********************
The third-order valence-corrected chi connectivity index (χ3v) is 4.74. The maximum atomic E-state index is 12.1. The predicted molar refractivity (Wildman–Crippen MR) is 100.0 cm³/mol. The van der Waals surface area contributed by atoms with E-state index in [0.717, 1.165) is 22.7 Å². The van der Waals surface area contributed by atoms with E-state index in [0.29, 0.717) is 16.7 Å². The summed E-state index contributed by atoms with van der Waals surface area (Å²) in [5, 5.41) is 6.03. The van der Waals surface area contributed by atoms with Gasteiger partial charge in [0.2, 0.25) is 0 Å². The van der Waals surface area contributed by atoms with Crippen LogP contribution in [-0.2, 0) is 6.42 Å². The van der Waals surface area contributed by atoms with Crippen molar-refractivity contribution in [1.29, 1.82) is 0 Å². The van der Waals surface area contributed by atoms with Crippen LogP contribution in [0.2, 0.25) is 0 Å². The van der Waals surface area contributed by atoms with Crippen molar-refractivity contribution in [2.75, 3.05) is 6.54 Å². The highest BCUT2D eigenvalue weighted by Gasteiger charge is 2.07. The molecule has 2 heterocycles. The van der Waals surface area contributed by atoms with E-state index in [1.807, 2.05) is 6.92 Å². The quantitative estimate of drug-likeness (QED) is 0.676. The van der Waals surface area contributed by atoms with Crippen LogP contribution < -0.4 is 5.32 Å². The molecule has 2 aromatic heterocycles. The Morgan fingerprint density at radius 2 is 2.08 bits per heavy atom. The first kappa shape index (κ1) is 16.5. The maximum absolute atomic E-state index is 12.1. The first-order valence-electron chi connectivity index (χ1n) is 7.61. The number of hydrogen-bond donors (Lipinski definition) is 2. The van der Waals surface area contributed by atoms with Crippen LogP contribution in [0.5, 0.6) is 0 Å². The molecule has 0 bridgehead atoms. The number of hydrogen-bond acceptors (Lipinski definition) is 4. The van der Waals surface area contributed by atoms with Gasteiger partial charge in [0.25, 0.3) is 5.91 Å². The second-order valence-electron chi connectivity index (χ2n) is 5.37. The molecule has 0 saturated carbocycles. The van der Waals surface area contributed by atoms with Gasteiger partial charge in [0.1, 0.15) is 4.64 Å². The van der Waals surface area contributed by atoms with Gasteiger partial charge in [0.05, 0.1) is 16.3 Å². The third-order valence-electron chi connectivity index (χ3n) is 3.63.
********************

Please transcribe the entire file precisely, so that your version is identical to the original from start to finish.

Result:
The third-order valence-corrected chi connectivity index (χ3v) is 4.74. The maximum atomic E-state index is 12.1. The predicted molar refractivity (Wildman–Crippen MR) is 100.0 cm³/mol. The van der Waals surface area contributed by atoms with E-state index in [0.717, 1.165) is 22.7 Å². The van der Waals surface area contributed by atoms with E-state index in [0.29, 0.717) is 16.7 Å². The summed E-state index contributed by atoms with van der Waals surface area (Å²) in [5, 5.41) is 6.03. The van der Waals surface area contributed by atoms with Gasteiger partial charge in [0.2, 0.25) is 0 Å². The van der Waals surface area contributed by atoms with Crippen LogP contribution in [-0.2, 0) is 6.42 Å². The van der Waals surface area contributed by atoms with Crippen molar-refractivity contribution in [1.29, 1.82) is 0 Å². The van der Waals surface area contributed by atoms with Crippen LogP contribution in [0.2, 0.25) is 0 Å². The van der Waals surface area contributed by atoms with Crippen molar-refractivity contribution in [2.75, 3.05) is 6.54 Å². The highest BCUT2D eigenvalue weighted by Gasteiger charge is 2.07. The molecule has 2 heterocycles. The van der Waals surface area contributed by atoms with E-state index in [1.807, 2.05) is 6.92 Å². The quantitative estimate of drug-likeness (QED) is 0.676. The van der Waals surface area contributed by atoms with Crippen LogP contribution < -0.4 is 5.32 Å². The molecule has 2 aromatic heterocycles. The Morgan fingerprint density at radius 2 is 2.08 bits per heavy atom. The first kappa shape index (κ1) is 16.5. The maximum absolute atomic E-state index is 12.1. The first-order valence-electron chi connectivity index (χ1n) is 7.61. The number of hydrogen-bond donors (Lipinski definition) is 2. The van der Waals surface area contributed by atoms with Crippen LogP contribution in [0.5, 0.6) is 0 Å². The molecule has 0 bridgehead atoms. The number of hydrogen-bond acceptors (Lipinski definition) is 4. The van der Waals surface area contributed by atoms with Gasteiger partial charge in [0.25, 0.3) is 5.91 Å². The second-order valence-electron chi connectivity index (χ2n) is 5.37. The molecule has 0 saturated carbocycles. The van der Waals surface area contributed by atoms with Gasteiger partial charge in [0.1, 0.15) is 4.64 Å². The van der Waals surface area contributed by atoms with Gasteiger partial charge in [0.05, 0.1) is 16.3 Å². The third-order valence-electron chi connectivity index (χ3n) is 3.63.